We’ve had two recent “turtle events” I’d like to share. On June 5 we discovered seven tiny Midland Painted Turtles all huddled together below a plant pot. When the adult dug the hole last year, the area was clear. The pots were placed there in the autumn. We put all seven babies in a bucket of water and all the mud washed off, turning the water a bright orange.  Soon the little ones started swimming about and trying to climb out.They were released into a shallow muddy edge of the Indian River.  We were perplexed that there appeared to be no shells about, but when the hole was later excavated, the shells were further down. And on the morning of June 18, we found three shallow Snapping Turtle scrapings in our large, gravelled turning circle and a fourth with soil piled up and the mark of her tail at the entrance.  We have covered up this hole to protect the nest from predators. Just hoping that it is the right one! Stephenie Armstrong, Warsaw

On our island in the eastern section of Kasshabog Lake (but not everywhere) the oaks, poplars, and White Pines are almost completely defoliated by gypsy moth caterpillars.  Last year’s outbreak was bad. This year it’s horrible. I noticed the same thing recently on Looncall Lake – devastation on the north side of the lake but almost no evidence of caterpillars 200 yards away on the south side. In the photos I’ve sent, you can see a formerly full canopy of vegetation that now looks like a forest fire has gone through. The caterpillars have moved on to sumacs (see photo on right), blueberry bushes, and even ferns. The forest floor (and our furniture, the boat, the porch) are covered in an inch of leaf and needle bits and frass. Terry Rees (June 23)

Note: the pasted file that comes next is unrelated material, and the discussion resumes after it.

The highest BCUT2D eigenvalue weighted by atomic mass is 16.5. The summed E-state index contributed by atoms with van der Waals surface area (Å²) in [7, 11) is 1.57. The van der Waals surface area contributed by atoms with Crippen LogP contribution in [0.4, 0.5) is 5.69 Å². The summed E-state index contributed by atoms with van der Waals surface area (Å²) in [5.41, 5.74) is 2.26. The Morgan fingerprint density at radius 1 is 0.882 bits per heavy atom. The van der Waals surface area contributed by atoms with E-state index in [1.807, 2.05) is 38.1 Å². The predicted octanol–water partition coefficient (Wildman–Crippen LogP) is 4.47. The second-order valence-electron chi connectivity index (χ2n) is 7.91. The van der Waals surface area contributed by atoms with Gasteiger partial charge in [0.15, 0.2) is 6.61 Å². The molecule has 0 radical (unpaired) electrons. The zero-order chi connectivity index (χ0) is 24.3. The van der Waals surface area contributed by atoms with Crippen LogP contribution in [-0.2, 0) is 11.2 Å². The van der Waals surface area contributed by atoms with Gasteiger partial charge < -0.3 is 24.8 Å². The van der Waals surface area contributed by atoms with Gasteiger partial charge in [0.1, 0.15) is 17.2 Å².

A nice video of adult and baby Northern Cardinals taken June 24 outside our sunroom. Ron Egan, Peterborough

Northern Cardinal interactions

My wife Viviana and I are volunteer managers of the Elmhirst’s vegetable garden this year. Here’s a photo of a Tomato Hornworm Moth that we saw on June 27 in the garden. The body was 3-4 inches long! Ron Mackay, Rice Lake

Tomato Hornworm Moth – Ron McKay

On June 28, I accidentally dug up this mystery insect while clearing dirt and grass from around a tree stump. A neighbour happened to spot it as I was lifting out a shovel of sod. I had to share. It was released unharmed. Wayne Stovell, Cavan Township

The “mystery insect” is a Great Ash Sphinx (Sphinx chersis) – Wayne Stovell

“The mystery insect is a Sphinx chersis. In English, there are three names: Great Ash Sphinx, Northern Ash Sphinx, or Chersis Sphinx. Looks like someone might have just cut down her former larval host tree, too!!
I have two pupae of this species that I’m waiting for the moths to emerge from right now. I had rescued them as larvae as they crossed the road last August. Because they were on such an extensive “hike” away from their host plant (ash trees), I knew that they were done with eating and were seeking a cool place to pupate in soil. So, I just let them go inside a large plastic lidded tub with a soil/peat moss mixture (about 25cm deep) where I already had a few Imperial Moth pupae as a result of similar road rescues. After a short period of wandering around the surface of the soil, they all simply burrow down into it, pupate, and then I sift them out a week or so after the last one has burrowed under.” Tim Dyson, Warsaw